Howdy, Stranger!

It looks like you're new here. If you want to get involved, click one of these buttons!

Categories

Gardient Panel

arash82arash82 Member Posts: 106
Hi,

How can I make a TShape or TPanle or TPaint or wathever to have a gardient color so they will look like the Windows XP TitleBar, or XP Toolbar (the gardeint color is changing from TopLeft to ButtomRight I think)?

Regards,
Arash

Comments

  • zibadianzibadian Member Posts: 6,349
    : Hi,
    :
    : How can I make a TShape or TPanle or TPaint or wathever to have a gardient color so they will look like the Windows XP TitleBar, or XP Toolbar (the gardeint color is changing from TopLeft to ButtomRight I think)?
    :
    : Regards,
    : Arash
    :
    This problem is basically a mathematical one. You need some code to calculate the Red-Green-Blue values based on the distance from the source. Here I have a simple but slow code, which shows two things: a gradient over 1 dimension, and a gradient over 2 dimensions. I haven't seen the XP-titlebars yet, so I don't have any clear idea of what they look like, or how they react to resizing.
    [code]
    procedure TForm1.PaintBox1Paint(Sender: TObject);
    var
    x, y: integer;
    Factor: real;
    begin
    with TPaintBox(Sender), TPaintBox(Sender).Canvas do begin
    { Factor := 256/Width; // Necessary to make the gradient fill entire width
    for x := 0 to Width - 1 do begin
    Pen.Color :=
    Round(X*Factor)*256*256 // Red
    +Round(X*Factor)*256 // Green
    +Round(X*Factor); // Blue
    MoveTo(X,0);
    LineTo(X,Height-1);
    end;}
    Factor := 256/Sqrt(Sqr(Width)+Sqr(Height)); // Necessary to make the gradient fill entire canvas
    for x := 0 to Width - 1 do
    for y := 0 to Height -1 do begin
    Pixels[X,Y] :=
    Round(Sqrt(Sqr(X)+Sqr(Y))*Factor)*256*256 // Red
    +Round(Sqrt(Sqr(X)+Sqr(Y))*Factor)*256 // Green
    +Round(Sqrt(Sqr(X)+Sqr(Y))*Factor); // Blue
    end;
    end;
    end;
    [/code]
    Another way of doing this, is to use a TImage and a pre-made bitmap. If it needs to be resized, use the Stretch property. I'm guessing windows itself uses this method.
  • arash82arash82 Member Posts: 106
    Thanks for the grate example, but unfortunately I am not quite sure I understand the code :(

    How do I change the starting and the ending color for instance?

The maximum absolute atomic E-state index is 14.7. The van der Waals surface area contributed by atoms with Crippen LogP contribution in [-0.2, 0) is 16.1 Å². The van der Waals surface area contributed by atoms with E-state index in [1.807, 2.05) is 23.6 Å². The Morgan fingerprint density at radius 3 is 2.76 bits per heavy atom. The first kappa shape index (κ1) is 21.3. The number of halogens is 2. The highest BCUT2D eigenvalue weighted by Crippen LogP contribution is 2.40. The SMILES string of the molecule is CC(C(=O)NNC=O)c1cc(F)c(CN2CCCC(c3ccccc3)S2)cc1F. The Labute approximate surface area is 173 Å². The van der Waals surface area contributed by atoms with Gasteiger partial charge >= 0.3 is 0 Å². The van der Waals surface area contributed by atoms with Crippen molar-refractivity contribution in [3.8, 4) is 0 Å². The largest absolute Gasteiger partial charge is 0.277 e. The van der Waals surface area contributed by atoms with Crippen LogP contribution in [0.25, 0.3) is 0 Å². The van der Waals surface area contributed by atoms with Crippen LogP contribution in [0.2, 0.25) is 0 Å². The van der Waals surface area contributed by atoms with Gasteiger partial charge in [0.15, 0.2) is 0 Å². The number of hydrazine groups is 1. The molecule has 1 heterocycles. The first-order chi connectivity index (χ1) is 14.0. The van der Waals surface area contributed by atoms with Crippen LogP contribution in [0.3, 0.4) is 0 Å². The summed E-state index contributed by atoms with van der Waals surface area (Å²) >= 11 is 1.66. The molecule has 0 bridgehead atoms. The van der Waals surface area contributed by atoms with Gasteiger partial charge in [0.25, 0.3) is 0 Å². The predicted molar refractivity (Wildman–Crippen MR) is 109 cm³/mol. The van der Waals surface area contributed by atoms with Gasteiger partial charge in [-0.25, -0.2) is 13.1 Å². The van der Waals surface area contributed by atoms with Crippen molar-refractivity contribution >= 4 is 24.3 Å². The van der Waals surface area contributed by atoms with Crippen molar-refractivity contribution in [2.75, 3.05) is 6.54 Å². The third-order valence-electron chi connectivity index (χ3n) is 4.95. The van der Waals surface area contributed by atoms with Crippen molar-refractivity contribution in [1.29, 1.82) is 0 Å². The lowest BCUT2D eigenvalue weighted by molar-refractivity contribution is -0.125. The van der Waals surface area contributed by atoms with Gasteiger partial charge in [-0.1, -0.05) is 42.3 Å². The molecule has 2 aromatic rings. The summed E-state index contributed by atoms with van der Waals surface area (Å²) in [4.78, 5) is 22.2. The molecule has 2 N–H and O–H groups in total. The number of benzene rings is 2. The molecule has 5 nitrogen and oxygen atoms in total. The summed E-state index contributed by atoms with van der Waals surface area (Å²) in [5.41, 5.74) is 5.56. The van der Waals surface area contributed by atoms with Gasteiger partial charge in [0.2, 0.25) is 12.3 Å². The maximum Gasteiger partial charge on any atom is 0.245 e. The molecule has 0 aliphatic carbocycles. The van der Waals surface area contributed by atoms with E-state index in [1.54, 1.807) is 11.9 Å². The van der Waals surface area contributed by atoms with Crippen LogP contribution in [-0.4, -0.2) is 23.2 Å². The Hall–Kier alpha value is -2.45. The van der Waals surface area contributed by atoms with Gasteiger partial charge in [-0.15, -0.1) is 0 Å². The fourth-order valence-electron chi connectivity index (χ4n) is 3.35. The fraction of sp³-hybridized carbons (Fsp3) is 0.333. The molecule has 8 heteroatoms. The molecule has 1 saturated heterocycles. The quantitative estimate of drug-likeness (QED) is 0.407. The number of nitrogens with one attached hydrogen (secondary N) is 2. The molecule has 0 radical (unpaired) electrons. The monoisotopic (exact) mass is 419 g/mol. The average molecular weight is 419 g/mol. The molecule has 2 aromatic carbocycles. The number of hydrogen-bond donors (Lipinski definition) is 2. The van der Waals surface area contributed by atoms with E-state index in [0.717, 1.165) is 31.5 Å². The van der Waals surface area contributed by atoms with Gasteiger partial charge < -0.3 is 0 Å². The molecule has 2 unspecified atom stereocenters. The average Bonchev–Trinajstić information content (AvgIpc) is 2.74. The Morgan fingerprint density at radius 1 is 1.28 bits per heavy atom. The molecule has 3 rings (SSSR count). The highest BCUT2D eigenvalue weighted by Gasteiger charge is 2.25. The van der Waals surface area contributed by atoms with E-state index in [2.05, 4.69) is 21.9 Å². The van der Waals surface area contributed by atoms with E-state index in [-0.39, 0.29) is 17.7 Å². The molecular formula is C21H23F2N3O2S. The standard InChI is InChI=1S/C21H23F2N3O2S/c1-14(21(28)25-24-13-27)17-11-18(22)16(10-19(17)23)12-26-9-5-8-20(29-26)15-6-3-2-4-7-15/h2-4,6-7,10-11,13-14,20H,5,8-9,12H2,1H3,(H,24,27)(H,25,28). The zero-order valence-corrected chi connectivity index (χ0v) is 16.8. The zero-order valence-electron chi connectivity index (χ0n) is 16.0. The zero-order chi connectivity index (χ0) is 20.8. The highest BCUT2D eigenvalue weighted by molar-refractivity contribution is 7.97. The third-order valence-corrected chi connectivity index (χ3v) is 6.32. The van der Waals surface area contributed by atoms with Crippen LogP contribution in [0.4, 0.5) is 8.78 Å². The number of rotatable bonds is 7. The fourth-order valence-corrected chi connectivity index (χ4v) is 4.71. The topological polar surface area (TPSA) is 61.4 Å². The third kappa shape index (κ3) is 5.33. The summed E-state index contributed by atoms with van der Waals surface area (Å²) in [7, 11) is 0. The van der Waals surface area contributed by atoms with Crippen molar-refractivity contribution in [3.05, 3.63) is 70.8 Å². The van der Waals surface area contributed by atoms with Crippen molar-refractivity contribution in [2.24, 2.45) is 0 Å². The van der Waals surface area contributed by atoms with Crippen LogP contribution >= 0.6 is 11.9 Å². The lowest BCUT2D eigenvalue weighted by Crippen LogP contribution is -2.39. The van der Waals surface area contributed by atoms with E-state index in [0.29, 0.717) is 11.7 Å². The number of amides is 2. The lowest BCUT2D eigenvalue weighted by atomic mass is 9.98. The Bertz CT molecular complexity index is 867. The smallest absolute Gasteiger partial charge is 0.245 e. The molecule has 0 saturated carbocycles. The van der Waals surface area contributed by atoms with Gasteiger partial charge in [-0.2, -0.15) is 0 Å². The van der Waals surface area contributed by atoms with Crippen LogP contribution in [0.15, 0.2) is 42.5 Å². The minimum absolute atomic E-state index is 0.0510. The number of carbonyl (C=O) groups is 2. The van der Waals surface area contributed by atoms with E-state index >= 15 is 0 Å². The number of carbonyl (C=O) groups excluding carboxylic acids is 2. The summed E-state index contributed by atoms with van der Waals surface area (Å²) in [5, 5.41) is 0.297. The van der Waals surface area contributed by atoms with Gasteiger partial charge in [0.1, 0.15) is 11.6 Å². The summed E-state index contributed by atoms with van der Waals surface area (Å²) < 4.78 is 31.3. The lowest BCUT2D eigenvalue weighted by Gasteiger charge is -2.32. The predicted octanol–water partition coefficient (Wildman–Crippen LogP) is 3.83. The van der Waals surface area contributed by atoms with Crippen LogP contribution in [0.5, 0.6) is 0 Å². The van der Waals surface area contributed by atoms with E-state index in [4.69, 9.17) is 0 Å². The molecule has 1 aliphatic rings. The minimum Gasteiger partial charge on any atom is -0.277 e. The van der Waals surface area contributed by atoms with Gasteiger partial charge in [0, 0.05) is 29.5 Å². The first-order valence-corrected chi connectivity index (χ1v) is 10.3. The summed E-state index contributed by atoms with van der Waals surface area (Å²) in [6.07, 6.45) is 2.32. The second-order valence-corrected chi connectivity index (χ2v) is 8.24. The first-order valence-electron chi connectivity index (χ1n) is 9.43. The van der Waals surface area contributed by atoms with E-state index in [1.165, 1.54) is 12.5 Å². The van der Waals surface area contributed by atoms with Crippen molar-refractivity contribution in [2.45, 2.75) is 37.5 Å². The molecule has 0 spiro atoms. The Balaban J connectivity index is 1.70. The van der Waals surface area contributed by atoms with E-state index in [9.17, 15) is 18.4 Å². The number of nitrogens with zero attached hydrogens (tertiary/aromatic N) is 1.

• zibadianzibadian Member Posts: 6,349
    : Thanks for the grate example, but unfortunately I am not quite sure I understand the code :(
    :
    : How do I change the starting and the ending color for instance?
    :
    A color is coded in the following way:
    1st byte: Windows code or 0 for a RGB color
    2nd byte: Red intensity
    3rd Byte: Green intensity
    4rd Byte: Blue intensity
    Once you know this and you are familiar with the addition of colors used in optics, you can easily determine the value of each byte to get a certain color.
    Here is a simple example. Suppose you want a gradient of light-blue to black. You can see that the code for light blue is $000000FF and black is $00000000. All you need to do now is to subtract a certain amount from the color per pixel, which is nothing more than some integer mathematics. In code (part of my previous post):
    [code]
    for x := 0 to Width - 1 do begin
    Pen.Color :=
    0*256*256 // Red
    +0*256 // Green
    +Round(X*Factor); // increase Blue
    MoveTo(X,0);
    LineTo(X,Height-1);
    end;
    [/code]
    This way you can also create a gradient from red or green to black.

    It becomes harder if you want to create a gradient from Green to Blue. Here you need to subtract from green while simultaneously adding to blue.
    [code]
    for x := 0 to Width - 1 do begin
    Pen.Color :=
    0*256*256 // Red
    +Round(X*Factor)*256 // increase Green
    +255-Round(X*Factor); // decrease Blue
    MoveTo(X,0);
    LineTo(X,Height-1);
    end;
    [/code]
    This way you can also gradient from Red to Green, or Red to Blue. The code above also demonstrates how to flip a gradient. If you leave out the green in the code above, it will show the blue above gradient but flipped.

    I hope this helps you create the effect you wish for. Just play around with changing the various combinations of adding and subtracting colors and see what happens. It might produce some weird colors if one of the intensities falls below 0.
  • Andre YoungAndre Young USAMember Posts: 0

    __ ( http://forcoder.org ) free video tutorials and ebooks about // Go, Visual Basic, Scratch, C#, Python, Objective-C, PHP, C++, Delphi, Assembly, MATLAB, Perl, Visual Basic .NET, JavaScript, R, C, Ruby, Java, Swift, PL/SQL ML, Prolog, FoxPro, Rust, Erlang, Scheme, Logo, LabVIEW, D, Awk, Ada, Dart, Clojure, F#, Julia, Alice, Fortran, ABAP, Transact-SQL, Lua, SAS, Bash, Kotlin, COBOL, VBScript, Hack, Crystal, Scala, Lisp, Apex //

Sign In or Register to comment.